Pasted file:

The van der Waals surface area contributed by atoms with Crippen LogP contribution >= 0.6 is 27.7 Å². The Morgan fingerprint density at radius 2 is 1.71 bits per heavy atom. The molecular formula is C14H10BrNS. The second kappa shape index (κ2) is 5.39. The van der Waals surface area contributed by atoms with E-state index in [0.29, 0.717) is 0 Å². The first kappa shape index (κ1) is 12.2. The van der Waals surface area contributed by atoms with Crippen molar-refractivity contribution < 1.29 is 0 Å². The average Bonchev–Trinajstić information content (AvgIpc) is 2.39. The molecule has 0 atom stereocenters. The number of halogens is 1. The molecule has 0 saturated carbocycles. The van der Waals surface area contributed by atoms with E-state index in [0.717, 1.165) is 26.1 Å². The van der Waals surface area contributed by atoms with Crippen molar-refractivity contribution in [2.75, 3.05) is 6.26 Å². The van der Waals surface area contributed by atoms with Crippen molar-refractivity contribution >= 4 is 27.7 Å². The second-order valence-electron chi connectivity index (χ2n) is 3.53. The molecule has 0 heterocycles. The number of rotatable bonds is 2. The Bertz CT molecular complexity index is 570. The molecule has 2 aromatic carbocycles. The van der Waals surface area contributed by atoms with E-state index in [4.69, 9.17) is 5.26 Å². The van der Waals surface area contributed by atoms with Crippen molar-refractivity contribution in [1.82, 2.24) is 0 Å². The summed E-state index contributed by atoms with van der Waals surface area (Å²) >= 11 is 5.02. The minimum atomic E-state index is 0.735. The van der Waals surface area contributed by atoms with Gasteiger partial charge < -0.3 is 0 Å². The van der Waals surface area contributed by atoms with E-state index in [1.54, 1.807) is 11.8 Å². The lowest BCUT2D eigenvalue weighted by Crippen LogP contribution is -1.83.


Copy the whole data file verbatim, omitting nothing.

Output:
The van der Waals surface area contributed by atoms with Crippen LogP contribution >= 0.6 is 27.7 Å². The Morgan fingerprint density at radius 2 is 1.71 bits per heavy atom. The molecular formula is C14H10BrNS. The second kappa shape index (κ2) is 5.39. The van der Waals surface area contributed by atoms with E-state index in [0.29, 0.717) is 0 Å². The first kappa shape index (κ1) is 12.2. The van der Waals surface area contributed by atoms with Crippen molar-refractivity contribution < 1.29 is 0 Å². The average Bonchev–Trinajstić information content (AvgIpc) is 2.39. The molecule has 0 atom stereocenters. The number of halogens is 1. The molecule has 0 saturated carbocycles. The van der Waals surface area contributed by atoms with E-state index in [0.717, 1.165) is 26.1 Å². The van der Waals surface area contributed by atoms with Crippen molar-refractivity contribution in [2.75, 3.05) is 6.26 Å². The van der Waals surface area contributed by atoms with Crippen molar-refractivity contribution >= 4 is 27.7 Å². The second-order valence-electron chi connectivity index (χ2n) is 3.53. The molecule has 0 heterocycles. The number of rotatable bonds is 2. The Bertz CT molecular complexity index is 570. The molecule has 2 aromatic carbocycles. The van der Waals surface area contributed by atoms with E-state index in [4.69, 9.17) is 5.26 Å². The van der Waals surface area contributed by atoms with Crippen molar-refractivity contribution in [1.82, 2.24) is 0 Å². The summed E-state index contributed by atoms with van der Waals surface area (Å²) >= 11 is 5.02. The minimum atomic E-state index is 0.735. The van der Waals surface area contributed by atoms with Gasteiger partial charge < -0.3 is 0 Å². The van der Waals surface area contributed by atoms with E-state index in [1.54, 1.807) is 11.8 Å². The lowest BCUT2D eigenvalue weighted by Crippen LogP contribution is -1.83.